Cattle farmers in north-east Wales have been told to expect a big increase in the frequency of testing following a 75% spike in bovine TB outbreaks.
The Welsh government announced on Monday (15 October) measures to ramp up TB testing of herds in the Intermediate TB Area North (ITBAN).
The area, which includes Wrexham, is home to 950 cattle herds and is adjacent to Cheshire on the English border, where routine six-monthly TB testing has proved useful in finding the disease earlier.
In 2017 there were 63 new TB herd incidents recorded in the ITBAN – a 75% year-on-year increase from 36 recorded in 2016.
In response to the spike, from 13 November there will be an extension in the use of additional contiguous testing around Officially TB Free Withdrawn (OTFW) breakdown herds in the ITBAN.
This additional testing in herds with increased risk of becoming infected will result in a doubling of the effort to identify the disease in the area, adding a further two contiguous tests at six-month intervals into the regime.
Cattle buying decisions
The Welsh government says it is unclear why so many herds are testing positive for TB in this area.
But it says farmers making unwise decisions, buying in cattle from high-risk TB areas and, as a result, bringing TB into intermediate and lower risk areas is “very likely” contributing to the spike.
It remains “open-minded” about the possibility that badgers could be playing a part in the transmission of TB. But of 13 dead badgers collected from the ITBAN this year as part of its “Badger Found Dead survey”, none tested positive for TB.
The Welsh government says the recurrence rate of TB herd breakdowns is also a major concern – across Wales about one in three herds that has had a TB breakdown goes down again. Therefore, additional interferon gamma (blood) testing may be introduced on some farms due to the unreliability of the skin test.
FUW: Cattle movements ‘blamed’
But the Farmers’ Union of Wales (FUW) warned that the regionalised approach to bovine TB control in Wales is not performing and has not yielded any results, which suggest that the strategy is having a significant impact on the level of the disease in Wales.
FUW policy senior policy officer Hazel Wright said: “In the 12 months from July 2017 to June 2018 there were 731 new herd incidents in Wales and this was a 1.7% increase on the previous 12 months.
“While there will continue to be regional variation in these results, this latest announcement represents yet another raft of testing and the FUW is frustrated that increases in cattle testing show no sign of abatement.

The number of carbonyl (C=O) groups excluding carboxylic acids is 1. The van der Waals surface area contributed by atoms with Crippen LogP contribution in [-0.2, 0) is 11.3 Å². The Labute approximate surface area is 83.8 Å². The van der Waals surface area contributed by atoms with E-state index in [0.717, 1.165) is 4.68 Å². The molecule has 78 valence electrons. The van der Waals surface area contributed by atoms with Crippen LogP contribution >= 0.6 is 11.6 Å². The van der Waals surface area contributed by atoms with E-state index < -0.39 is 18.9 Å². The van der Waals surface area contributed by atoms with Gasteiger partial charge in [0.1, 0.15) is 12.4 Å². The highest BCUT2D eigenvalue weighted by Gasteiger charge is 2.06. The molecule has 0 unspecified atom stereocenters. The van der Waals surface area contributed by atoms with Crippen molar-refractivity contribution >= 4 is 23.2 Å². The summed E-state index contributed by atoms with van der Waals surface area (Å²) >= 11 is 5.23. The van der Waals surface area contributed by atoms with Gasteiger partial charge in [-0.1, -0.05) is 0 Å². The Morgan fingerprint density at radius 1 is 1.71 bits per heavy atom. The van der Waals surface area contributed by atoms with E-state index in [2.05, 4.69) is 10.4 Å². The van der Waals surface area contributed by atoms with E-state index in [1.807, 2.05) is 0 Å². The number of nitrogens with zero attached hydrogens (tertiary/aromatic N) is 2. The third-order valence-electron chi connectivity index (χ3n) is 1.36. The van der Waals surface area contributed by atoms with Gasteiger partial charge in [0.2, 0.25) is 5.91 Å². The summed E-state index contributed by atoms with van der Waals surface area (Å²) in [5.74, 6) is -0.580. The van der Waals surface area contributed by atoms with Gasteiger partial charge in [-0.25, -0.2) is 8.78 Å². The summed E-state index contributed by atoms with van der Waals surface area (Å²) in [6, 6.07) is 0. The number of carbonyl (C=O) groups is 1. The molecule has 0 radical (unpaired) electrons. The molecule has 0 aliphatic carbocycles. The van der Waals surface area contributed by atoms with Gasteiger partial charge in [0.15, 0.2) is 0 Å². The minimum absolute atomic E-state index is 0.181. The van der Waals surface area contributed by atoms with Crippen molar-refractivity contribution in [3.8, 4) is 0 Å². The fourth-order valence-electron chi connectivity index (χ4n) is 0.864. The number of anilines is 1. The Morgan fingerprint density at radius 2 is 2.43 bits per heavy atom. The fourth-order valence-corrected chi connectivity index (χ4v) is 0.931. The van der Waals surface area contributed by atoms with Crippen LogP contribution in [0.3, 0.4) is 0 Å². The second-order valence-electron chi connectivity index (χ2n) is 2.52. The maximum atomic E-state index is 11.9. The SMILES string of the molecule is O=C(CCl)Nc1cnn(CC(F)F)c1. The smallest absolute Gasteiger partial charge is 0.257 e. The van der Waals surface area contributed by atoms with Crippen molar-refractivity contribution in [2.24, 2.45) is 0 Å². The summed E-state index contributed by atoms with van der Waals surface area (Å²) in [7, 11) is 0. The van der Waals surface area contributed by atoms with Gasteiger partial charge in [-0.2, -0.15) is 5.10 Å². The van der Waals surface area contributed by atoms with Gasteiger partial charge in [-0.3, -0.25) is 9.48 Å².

“Despite being unclear on all the reasons for the spike in TB outbreaks, the default go-to position for Welsh government appears to be one of blaming cattle movements and ramping up the testing regime to levels which drastically impede farm businesses.”
Cattle farmers offered TB biosecurity farm visits
Cattle farmers in the ITBAN will be offered government-subsidised farm visits by vets for herds that have tested negative to contiguous testing.
The visits will be made available under the Welsh government’s Cymorth Bovine TB (Keep Out Bovine TB) programme.
They will be delivered via the farmer’s own local practice through specially trained vets who will look at the local disease picture, biosecurity and the farm’s cattle trading policy, and will give advice on purchasing cattle with a view to keeping infection out.
Additional training for vets and farmers will be offered at an event in Wrexham on 13 November. Farmers will be urged to follow biosecurity advice and, in particular, make informed cattle purchasing decisions to keep infection off their farms.
This will include advice on looking at the risk data of cattle, the source of cattle and the health status of the herds they are buying from.
Are you a cattle farmer who has had a TB herd breakdown in north-east Wales? What do you think about the Welsh government decision to increase testing? Call the newsdesk on 020 8652 4905.